The Mears Fellowship: A Tradition of Outreach
Hella Lindemeyer Mears was a German-born philanthropist dedicated to preserving German and European studies education in Minnesota. The departmental fellowships in her name started in 2003-04. Now Mears’ legacy continues through the support she ensured for research on a wide variety of projects on German and European topics.
To date, 32 fellows have received funding and balanced their research with outreach work. Each year two graduate students in Germanic studies are awarded Mears fellowships and tasked with advocating for German education across the state, largely in coordination with College in Schools (CIS) German classes. By speaking with CIS students, the fellows encourage high schoolers to continue their German studies. Additionally, CIS students who plan on attending the University, and who intend on declaring a German major by December of their freshman year, can apply for a four-year scholarship offered by the GNSD department.
Outreach to High Schoolers
The 2018-19 academic year boasted three Mears fellows: Emily Groepper, who served for the full year, and Zizanie Bodene-Yost and Jenn Carnell, who each served for one semester. Together these three scholars have created unique and captivating presentations on topics that range from the history of the Berlin Palace to the study of medieval German manuscripts. Groepper explains the purpose of such in-class engagement: “We show the students different types of opportunities available through studying German and encourage them to continue using their German language abilities beyond high school.”
The fellowship allows advanced graduate students in German studies to share their interests with less-experienced students in a meaningful way. For Carnell, whose graduate studies revolve around medieval German, a highlight of the experience was bringing that topic into the high school classroom. “German and English are cousin languages, and I love learning about how they’ve differentiated and stayed the same,” she explains. “Learning the medieval forms of both languages helps me make those connections.” While teaching a CIS course this spring, she was able to guide students through reading a medieval text. “The students saw the fancy script and the older, more irregular spellings and immediately responded, ‘I can’t read that,’” she says. “But invariably, every class could read the text by the tenth word or so. It was amazing to see them get over the initial barrier and realize that they can read older forms of language.”
CIS teacher Amanda Stenberg of Mora High School observed the resurgence of energy in her German learners following a visit by the fellows: “Up in the cold tundra that is Mora, we love having the Mears fellows visit us! They always seem to be able to plan a visit during the long lonely winter, enlivening our class and waking my students up.”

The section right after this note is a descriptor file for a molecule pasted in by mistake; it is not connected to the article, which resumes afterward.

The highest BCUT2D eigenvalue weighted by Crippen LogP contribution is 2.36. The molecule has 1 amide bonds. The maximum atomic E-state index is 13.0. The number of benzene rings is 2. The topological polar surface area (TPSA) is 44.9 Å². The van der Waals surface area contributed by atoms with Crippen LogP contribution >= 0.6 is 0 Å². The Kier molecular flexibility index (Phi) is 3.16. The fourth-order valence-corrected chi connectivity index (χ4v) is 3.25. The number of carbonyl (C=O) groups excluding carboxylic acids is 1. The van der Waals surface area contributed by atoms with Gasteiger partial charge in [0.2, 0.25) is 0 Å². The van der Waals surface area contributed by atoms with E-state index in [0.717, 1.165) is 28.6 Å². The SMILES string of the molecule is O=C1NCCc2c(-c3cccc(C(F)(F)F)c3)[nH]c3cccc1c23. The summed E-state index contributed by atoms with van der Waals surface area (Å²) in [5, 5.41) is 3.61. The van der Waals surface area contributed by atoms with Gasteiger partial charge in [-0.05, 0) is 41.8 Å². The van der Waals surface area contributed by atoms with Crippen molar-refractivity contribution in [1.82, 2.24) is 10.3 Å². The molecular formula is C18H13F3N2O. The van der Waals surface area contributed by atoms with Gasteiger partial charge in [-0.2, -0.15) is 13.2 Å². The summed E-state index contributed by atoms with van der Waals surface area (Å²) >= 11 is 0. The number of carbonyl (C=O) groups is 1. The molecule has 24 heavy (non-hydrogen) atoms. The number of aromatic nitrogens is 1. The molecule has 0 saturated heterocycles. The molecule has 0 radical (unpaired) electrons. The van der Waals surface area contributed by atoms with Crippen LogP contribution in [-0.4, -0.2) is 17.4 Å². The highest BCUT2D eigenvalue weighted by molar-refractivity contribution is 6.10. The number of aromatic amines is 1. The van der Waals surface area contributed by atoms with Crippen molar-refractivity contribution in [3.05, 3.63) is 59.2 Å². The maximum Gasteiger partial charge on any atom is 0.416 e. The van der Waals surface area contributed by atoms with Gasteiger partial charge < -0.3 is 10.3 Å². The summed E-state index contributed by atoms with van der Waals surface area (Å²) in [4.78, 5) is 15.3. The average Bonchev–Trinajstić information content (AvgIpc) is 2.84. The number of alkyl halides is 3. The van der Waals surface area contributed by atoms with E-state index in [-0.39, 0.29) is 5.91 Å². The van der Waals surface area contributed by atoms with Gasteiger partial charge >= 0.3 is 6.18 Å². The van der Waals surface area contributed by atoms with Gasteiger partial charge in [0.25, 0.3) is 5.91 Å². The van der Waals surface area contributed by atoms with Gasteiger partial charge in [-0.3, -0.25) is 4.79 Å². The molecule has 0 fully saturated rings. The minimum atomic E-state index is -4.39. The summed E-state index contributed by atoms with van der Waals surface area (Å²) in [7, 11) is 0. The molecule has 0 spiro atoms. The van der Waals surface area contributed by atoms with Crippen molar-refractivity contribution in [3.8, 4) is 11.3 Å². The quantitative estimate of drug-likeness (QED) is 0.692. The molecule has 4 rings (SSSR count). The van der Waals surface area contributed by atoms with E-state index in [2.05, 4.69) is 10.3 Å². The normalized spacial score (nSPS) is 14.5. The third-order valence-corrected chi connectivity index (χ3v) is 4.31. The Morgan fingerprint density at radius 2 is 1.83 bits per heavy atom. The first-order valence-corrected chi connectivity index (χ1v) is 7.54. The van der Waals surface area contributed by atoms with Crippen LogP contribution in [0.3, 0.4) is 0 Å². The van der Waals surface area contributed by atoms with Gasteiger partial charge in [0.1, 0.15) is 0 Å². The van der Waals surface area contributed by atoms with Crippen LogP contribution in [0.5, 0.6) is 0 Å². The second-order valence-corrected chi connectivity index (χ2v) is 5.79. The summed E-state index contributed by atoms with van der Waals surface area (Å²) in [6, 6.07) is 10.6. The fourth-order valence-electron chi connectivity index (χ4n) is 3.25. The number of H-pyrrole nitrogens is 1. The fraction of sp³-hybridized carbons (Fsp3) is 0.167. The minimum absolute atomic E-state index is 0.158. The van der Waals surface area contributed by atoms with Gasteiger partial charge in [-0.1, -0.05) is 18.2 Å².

Having a Field Day
Ginny Steinhagen is the CIS faculty coordinator for German, which means she is in charge of establishing and maintaining relations with Minnesota high school German programs. She has witnessed the success that the Mears fellows have had with high school students, regardless of their skill level. The classroom visits are a staple of the fellowship, but they are not the only thing that keeps the fellows busy.
Twice a year, CIS students visit the University of Minnesota Twin Cities campus for a comprehensive day of German activities. They attend presentations on a variety of topics, participate in small-group discussions led by local German-speaking professionals, and discover from undergraduate question-and-answer panels how German can work with different majors and careers.
The field day provides a space for high school students to engage with people who use German daily in their career. Each spring features a competition in which students are challenged to produce videos on the topics covered in their CIS courses. Steinhagen confirms that the video contest has stood the test of time. “It's interesting how much it's changed over the years,” she says. “We used to have video cassettes, and I always said if it doesn't play please don't be angry at me; we're doing the best we can with the technology. Now we work from a playlist on YouTube, and next year we are moving to online judging for the ‘Oskar’ and other prizes.”
Reconceptualizing the Value of Language
Now that the GNSD department has kicked off a ten-year writing initiative that it hopes will transform how students learn to write in a foreign language, there will be more for the Mears fellows to talk about when it comes to describing how those skills relate to communicating in our global world. Applying analytical writing skills to learning German gives students more freedom to express their thoughts and opinions, even if they haven’t yet attained fluency. On campus, Steinhagen works diligently to prove to her students that German is extremely applicable. “I want everyone in my class to feel like they’re there for a reason—for studying German that goes beyond the language requirement,” she says. “I really want them to feel like, ‘I’m getting something out of this that’s helping me.’” That message will carry into the work of the Mears fellows next year as well.
The vision of Hella Mears lives on through the efforts of the fellows and the impact they have on students across Minnesota. “In every classroom, from rural areas to inner-city schools, we encountered students who had never perceived college as a viable option for them,” observes past fellow Maria Hofmann. “The thought that our presence there, showing how they might already have a head start on college credits, was one of the most rewarding aspects of my experience as a Mears fellow.”
This story was written by an undergraduate student in CLAgency. Meet the team.